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Analysis of Byzantium Poem by William Butler Yeats - Essay Example

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"Analysis of Byzantium Poem by William Butler Yeats" paper examines “Byzantium” poem in which the poet presents an image that is at once very simple, its images being stripped of all form, and at the same time very complex, in that it leaves no form or function for the human mind to grab hold of. …
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Analysis of Byzantium Poem by William Butler Yeats
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Download file to see previous pages For Yeats, Byzantium represented the highest ideals in art, spirituality, and knowledge, a kind of heavenly realm in which nothing ever changes but remains perfectly representative of the inner essence of art, beauty and spirituality. This is a city that cannot be conceived of by the average mortal and can indeed only be partially grasped in partial form by a living poet in the throes of vision. However, it is a land for human spirits, a place where they can throw off the “complexities” of life in favor of the eternal purity that is housed here. Without knowing anything at all about the conception of Yeats, but merely relying on the evidence provided within the text of the poem itself, it is possible to grasp this concept of an eternal and unnaturally unchanging perfection of being that so transcends form and rises above function that it remains beyond the living human’s ability to understand or fully appreciate. Through word choice, image comparison and the fate of the “complexities”, Yeats presents us with a sense of geography that communicates his image of Byzantium without any previous knowledge of the poet himself to better understand the geography of the mind.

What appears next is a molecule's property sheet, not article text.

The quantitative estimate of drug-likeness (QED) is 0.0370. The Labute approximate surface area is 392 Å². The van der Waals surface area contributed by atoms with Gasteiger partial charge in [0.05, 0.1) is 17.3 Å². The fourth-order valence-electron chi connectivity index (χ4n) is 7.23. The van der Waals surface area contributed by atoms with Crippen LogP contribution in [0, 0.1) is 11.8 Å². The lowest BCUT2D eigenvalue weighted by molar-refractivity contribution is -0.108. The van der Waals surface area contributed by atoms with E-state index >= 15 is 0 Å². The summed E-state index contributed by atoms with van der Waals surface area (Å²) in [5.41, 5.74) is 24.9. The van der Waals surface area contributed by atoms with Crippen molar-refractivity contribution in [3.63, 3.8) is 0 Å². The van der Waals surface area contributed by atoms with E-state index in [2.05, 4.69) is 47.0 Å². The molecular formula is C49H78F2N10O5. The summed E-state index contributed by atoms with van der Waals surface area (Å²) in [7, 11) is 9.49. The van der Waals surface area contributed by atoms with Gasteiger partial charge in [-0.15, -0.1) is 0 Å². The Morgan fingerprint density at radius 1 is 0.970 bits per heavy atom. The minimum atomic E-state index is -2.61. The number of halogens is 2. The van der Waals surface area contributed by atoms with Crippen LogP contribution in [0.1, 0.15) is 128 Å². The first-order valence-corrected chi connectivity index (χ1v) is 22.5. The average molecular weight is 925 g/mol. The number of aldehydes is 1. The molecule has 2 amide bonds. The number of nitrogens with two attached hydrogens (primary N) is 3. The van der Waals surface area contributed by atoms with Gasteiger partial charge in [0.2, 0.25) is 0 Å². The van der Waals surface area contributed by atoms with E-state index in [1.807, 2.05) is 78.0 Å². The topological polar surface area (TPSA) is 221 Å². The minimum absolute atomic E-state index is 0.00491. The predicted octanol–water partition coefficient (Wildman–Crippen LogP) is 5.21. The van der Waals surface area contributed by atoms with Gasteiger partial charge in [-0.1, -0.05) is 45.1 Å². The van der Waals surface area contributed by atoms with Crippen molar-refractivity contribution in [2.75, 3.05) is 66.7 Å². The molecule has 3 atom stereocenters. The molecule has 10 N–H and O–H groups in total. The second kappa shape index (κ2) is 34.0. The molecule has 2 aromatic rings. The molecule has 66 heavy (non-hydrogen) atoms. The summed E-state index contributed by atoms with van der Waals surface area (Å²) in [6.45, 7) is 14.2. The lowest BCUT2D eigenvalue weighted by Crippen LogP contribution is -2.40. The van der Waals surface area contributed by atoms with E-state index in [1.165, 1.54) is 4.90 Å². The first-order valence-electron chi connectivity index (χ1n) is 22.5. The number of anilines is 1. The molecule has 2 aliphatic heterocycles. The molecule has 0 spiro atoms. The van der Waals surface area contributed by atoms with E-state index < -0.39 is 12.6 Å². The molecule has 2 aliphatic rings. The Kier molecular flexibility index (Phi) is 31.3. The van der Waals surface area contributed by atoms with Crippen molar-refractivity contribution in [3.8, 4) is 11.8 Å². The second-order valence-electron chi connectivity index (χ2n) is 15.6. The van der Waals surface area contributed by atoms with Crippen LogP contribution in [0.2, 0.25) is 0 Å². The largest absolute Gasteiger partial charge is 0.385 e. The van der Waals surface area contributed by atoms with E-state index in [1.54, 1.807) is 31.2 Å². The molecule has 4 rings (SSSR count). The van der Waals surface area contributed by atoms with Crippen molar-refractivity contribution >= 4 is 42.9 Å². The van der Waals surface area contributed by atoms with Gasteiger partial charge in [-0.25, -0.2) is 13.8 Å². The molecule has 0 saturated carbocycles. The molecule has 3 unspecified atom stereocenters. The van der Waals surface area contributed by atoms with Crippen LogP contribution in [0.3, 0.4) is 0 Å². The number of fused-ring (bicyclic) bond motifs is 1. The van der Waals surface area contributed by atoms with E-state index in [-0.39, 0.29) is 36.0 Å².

Yeats’ choice of words within “Byzantium” provides a great deal of information about the city he’s describing. From the beginning line with the word “unpurged,” (1) he sets up a spiritual language that denotes a passage from one state of being to another as the impure thoughts of day retreat into the background. Immediately, the reader has a sense of distance between the everyday world we know and the alternate, purified world contained within the poem.  The following lines further emphasize this retreat of the human world by describing the “drunken soldiery” (2), the loud and boisterous humans, as being “abed” (2) and the night sounds “recede” (3) following the “cathedral gong” (4) signaling time to go to sleep. The reader has either crossed into the world of the dream or the world of the spiritual (i.e. death).  ...Download file to see next pagesRead More
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